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kunaljd
kunaljd • Mar 31, 2010

Global Positioning System Service Might Not Survive Till Next Year

Global Positioning System (GPS) has recently picked up in India, but the bad news is that it might not last that long, worldwide. The satellite system that forms the basis of its operation has been maintained by the US Air Force since early 1990, but with the current lack of funding and some internal mismanagement, the service might not survive till next year.

These satellites were supposed to be replaced as early as 1997, but no such steps were taken to see this through.

So whose really going to suffer from this? Men who refuse to ask for directions, for starters. However, most application developers who have made GPS-based applications for mobile phones and sundry GPS devices will also be tearing their hair out.

US Government officials foresee failing GPS devices that will give millions of users incorrect directions. But people are certain that the US Government will wake up and do something to prevent this from happening, or at least do something before things get so serious that people need to carry maps on, gasp, paper...

The good thing here is that India, Russia, and China already have the ball rolling on expanding satellite navigation technologies and resources. Meanwhile, if you get lost with your failing GPS device in tow, just roll down your window and ask somebody.😒😒😒😒
Can't wait for the Galileo project to be finished! 4m accuracy for free use isn't so bad.
Predictor
Predictor • Apr 1, 2010
kunaljd
Global Positioning System (GPS) has recently picked up in India, but the bad news is that it might not last that long, worldwide. The satellite system that forms the basis of its operation has been maintained by the US Air Force since early 1990, but with the current lack of funding and some internal mismanagement, the service might not survive till next year.

These satellites were supposed to be replaced as early as 1997, but no such steps were taken to see this through.

So whose really going to suffer from this? Men who refuse to ask for directions, for starters. However, most application developers who have made GPS-based applications for mobile phones and sundry GPS devices will also be tearing their hair out.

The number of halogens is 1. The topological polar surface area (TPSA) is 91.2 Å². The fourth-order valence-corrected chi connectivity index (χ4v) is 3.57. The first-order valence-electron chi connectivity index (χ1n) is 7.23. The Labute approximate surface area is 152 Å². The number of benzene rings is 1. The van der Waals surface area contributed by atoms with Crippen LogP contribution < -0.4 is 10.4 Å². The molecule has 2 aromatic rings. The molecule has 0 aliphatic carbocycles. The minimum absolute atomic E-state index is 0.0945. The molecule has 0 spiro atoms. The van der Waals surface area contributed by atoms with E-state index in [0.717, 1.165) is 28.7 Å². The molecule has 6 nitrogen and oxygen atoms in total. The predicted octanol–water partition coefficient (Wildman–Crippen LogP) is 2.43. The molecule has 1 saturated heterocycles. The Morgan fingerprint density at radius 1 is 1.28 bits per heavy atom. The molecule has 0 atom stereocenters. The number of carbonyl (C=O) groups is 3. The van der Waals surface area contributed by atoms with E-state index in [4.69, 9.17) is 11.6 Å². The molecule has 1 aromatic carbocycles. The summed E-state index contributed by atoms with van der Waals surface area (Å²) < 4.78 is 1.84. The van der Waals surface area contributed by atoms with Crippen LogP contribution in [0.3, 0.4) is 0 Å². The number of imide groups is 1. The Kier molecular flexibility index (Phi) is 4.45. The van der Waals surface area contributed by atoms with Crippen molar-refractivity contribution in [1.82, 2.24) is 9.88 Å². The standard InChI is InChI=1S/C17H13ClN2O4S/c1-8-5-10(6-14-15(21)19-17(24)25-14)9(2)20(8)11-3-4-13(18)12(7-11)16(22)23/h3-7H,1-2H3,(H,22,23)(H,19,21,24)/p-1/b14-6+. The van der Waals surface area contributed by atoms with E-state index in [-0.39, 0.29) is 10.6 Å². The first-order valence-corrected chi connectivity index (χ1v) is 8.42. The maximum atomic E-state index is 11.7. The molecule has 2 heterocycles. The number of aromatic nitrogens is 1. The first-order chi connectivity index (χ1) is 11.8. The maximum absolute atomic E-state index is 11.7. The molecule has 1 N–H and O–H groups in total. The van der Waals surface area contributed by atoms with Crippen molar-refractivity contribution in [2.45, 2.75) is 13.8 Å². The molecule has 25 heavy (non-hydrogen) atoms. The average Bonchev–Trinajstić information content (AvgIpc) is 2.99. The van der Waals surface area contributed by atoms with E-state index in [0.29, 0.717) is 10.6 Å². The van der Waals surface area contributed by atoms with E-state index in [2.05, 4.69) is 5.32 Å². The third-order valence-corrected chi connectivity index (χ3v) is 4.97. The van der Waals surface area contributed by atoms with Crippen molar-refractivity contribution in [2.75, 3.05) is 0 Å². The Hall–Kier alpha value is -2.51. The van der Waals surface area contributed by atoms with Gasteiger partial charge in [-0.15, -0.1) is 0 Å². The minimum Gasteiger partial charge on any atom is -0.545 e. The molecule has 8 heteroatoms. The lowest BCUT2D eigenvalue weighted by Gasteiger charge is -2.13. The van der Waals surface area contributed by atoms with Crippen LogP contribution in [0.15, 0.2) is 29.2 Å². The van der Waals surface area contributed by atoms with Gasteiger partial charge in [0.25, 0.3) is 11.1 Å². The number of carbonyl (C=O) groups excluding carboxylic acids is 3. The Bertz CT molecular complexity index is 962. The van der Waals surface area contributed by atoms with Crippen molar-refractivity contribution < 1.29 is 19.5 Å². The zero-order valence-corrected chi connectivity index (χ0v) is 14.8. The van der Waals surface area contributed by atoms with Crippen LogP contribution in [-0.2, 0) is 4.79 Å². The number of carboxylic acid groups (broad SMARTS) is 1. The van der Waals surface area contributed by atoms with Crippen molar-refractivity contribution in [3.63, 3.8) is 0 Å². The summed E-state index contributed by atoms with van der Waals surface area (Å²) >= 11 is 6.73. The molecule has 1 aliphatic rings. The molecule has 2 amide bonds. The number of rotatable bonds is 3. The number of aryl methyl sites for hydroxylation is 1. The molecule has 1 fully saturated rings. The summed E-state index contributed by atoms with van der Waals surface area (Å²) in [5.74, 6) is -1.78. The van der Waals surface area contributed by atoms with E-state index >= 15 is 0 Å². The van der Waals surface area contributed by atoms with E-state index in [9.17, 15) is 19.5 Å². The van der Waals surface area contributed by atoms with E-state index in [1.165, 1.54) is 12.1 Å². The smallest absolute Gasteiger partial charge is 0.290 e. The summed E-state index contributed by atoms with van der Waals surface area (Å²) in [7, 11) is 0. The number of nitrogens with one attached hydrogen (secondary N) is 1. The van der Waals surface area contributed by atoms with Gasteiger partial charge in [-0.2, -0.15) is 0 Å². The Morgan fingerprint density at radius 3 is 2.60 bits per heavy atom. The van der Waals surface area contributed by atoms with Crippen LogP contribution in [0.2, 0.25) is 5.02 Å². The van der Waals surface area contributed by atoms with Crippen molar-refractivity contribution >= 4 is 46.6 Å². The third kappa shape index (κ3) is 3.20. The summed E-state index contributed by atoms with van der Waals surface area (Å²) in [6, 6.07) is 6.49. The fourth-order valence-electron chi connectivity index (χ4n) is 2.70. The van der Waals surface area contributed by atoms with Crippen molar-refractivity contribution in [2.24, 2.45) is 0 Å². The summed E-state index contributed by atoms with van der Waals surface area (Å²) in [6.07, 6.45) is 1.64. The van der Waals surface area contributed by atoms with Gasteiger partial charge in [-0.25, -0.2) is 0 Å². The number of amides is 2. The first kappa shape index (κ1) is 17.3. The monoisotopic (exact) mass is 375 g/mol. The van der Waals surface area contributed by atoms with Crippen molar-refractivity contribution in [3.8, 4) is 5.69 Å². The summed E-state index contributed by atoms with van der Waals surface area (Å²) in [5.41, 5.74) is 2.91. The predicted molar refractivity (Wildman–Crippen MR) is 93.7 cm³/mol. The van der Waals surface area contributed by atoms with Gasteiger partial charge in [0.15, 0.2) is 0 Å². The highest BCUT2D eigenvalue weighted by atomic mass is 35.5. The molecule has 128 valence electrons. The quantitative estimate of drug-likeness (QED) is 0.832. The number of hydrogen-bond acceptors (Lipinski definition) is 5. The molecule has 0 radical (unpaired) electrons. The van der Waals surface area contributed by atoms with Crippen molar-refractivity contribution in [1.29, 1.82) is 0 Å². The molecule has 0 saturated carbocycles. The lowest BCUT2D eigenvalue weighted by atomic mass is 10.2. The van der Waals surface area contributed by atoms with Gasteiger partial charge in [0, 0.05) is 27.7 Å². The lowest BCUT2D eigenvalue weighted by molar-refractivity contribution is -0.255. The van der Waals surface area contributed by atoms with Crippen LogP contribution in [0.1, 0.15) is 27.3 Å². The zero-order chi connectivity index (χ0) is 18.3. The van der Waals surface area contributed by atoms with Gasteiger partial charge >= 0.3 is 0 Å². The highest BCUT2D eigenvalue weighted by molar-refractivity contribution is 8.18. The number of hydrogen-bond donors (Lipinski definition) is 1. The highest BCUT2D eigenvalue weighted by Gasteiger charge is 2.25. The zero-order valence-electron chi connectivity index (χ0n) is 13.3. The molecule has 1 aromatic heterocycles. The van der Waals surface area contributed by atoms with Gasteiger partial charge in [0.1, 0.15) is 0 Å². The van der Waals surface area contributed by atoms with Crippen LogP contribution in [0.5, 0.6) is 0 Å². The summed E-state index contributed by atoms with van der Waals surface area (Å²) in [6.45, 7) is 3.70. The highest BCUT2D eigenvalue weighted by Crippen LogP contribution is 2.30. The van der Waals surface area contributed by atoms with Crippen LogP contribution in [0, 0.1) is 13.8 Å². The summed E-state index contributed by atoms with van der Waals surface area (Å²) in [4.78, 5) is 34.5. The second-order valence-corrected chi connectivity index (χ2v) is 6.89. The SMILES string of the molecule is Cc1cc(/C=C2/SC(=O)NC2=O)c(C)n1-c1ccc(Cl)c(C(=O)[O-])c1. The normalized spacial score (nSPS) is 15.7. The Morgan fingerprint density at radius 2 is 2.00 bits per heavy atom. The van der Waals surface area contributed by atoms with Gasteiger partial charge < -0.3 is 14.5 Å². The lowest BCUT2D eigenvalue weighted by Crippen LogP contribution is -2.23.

US Government officials foresee failing GPS devices that will give millions of users incorrect directions. But people are certain that the US Government will wake up and do something to prevent this from happening, or at least do something before things get so serious that people need to carry maps on, gasp, paper...

The good thing here is that India, Russia, and China already have the ball rolling on expanding satellite navigation technologies and resources. Meanwhile, if you get lost with your failing GPS device in tow, just roll down your window and ask somebody.😒😒😒😒
Do you have a reference or source of this information? The government Web site for GPS mentions none of this, and in fact indicates improving service in the future. I find it highly unlikely that one of the most successful military and commercial technologies would be cut, and further I would imagine that even were the current system to be let go, it would degrade over time, not suddenly "next year".
optimystix
optimystix • Apr 1, 2010
No doubt the Galileo project will be the most advanced navigation system around.

can anyone tell, what do the countries , who do not have their own navigation system, like India(before jointly collaborating with Russia on GLONASS) use for their scientific and military purposes ??

The free version of GPS or any other such navigation systems won't be enough for scientific and military purposes. So what do these countries do ?
durga ch
durga ch • Apr 3, 2010
I was wondering cant static maps be used? are Google maps real time or static maps? We quite don't need GPS for them as to obtain the dynamic information - but they are still usable?, if we have them embedded
Predictor
Predictor • Apr 4, 2010
kunaljd
check this link:Global Positioning System Service Might Not Survive Till Next Year ~ Tech Guru
Although they agree with the basic message that the US Air Force (who maintains the GPS system) has been slow to maintain it, I find the following sources both more credible and more optimistic:

With a GPS Failure Possible, Is It Still Safe to Buy? - PCWorld Business Center

Technology News: GPS: GAO-Predicted GPS Failure Could Have Drastic Consequences

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